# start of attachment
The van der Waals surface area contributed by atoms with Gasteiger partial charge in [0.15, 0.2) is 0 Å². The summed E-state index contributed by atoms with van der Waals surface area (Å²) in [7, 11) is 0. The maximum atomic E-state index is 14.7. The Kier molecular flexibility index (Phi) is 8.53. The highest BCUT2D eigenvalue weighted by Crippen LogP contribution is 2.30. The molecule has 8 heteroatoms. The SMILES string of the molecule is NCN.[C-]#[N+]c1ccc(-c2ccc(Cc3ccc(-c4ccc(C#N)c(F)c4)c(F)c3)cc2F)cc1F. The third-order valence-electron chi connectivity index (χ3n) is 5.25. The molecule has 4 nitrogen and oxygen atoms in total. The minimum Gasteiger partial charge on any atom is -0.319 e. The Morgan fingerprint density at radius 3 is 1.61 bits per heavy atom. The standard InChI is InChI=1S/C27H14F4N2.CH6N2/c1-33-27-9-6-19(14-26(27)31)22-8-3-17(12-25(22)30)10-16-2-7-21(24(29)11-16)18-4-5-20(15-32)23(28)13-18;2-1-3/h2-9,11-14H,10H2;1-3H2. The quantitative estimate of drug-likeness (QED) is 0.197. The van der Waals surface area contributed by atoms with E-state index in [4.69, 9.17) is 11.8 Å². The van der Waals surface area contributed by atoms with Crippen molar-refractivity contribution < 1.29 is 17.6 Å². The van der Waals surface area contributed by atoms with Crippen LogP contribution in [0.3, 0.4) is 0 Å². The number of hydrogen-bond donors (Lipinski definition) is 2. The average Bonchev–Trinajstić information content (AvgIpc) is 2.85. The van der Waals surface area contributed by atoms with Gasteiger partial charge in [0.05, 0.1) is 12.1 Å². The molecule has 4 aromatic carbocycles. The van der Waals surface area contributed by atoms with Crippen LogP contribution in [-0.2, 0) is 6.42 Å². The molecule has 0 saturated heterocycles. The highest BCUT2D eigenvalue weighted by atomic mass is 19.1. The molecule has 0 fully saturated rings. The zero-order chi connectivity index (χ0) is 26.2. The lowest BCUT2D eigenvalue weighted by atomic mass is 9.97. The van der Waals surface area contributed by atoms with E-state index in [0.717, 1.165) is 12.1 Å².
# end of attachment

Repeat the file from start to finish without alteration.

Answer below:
The van der Waals surface area contributed by atoms with Gasteiger partial charge in [0.15, 0.2) is 0 Å². The summed E-state index contributed by atoms with van der Waals surface area (Å²) in [7, 11) is 0. The maximum atomic E-state index is 14.7. The Kier molecular flexibility index (Phi) is 8.53. The highest BCUT2D eigenvalue weighted by Crippen LogP contribution is 2.30. The molecule has 8 heteroatoms. The SMILES string of the molecule is NCN.[C-]#[N+]c1ccc(-c2ccc(Cc3ccc(-c4ccc(C#N)c(F)c4)c(F)c3)cc2F)cc1F. The third-order valence-electron chi connectivity index (χ3n) is 5.25. The molecule has 4 nitrogen and oxygen atoms in total. The minimum Gasteiger partial charge on any atom is -0.319 e. The Morgan fingerprint density at radius 3 is 1.61 bits per heavy atom. The standard InChI is InChI=1S/C27H14F4N2.CH6N2/c1-33-27-9-6-19(14-26(27)31)22-8-3-17(12-25(22)30)10-16-2-7-21(24(29)11-16)18-4-5-20(15-32)23(28)13-18;2-1-3/h2-9,11-14H,10H2;1-3H2. The quantitative estimate of drug-likeness (QED) is 0.197. The van der Waals surface area contributed by atoms with E-state index in [4.69, 9.17) is 11.8 Å². The van der Waals surface area contributed by atoms with Crippen molar-refractivity contribution < 1.29 is 17.6 Å². The van der Waals surface area contributed by atoms with Crippen LogP contribution in [0.3, 0.4) is 0 Å². The number of hydrogen-bond donors (Lipinski definition) is 2. The average Bonchev–Trinajstić information content (AvgIpc) is 2.85. The van der Waals surface area contributed by atoms with Gasteiger partial charge in [0.05, 0.1) is 12.1 Å². The molecule has 4 aromatic carbocycles. The van der Waals surface area contributed by atoms with Crippen LogP contribution in [-0.2, 0) is 6.42 Å². The molecule has 0 saturated heterocycles. The highest BCUT2D eigenvalue weighted by atomic mass is 19.1. The molecule has 0 fully saturated rings. The zero-order chi connectivity index (χ0) is 26.2. The lowest BCUT2D eigenvalue weighted by atomic mass is 9.97. The van der Waals surface area contributed by atoms with E-state index in [0.717, 1.165) is 12.1 Å².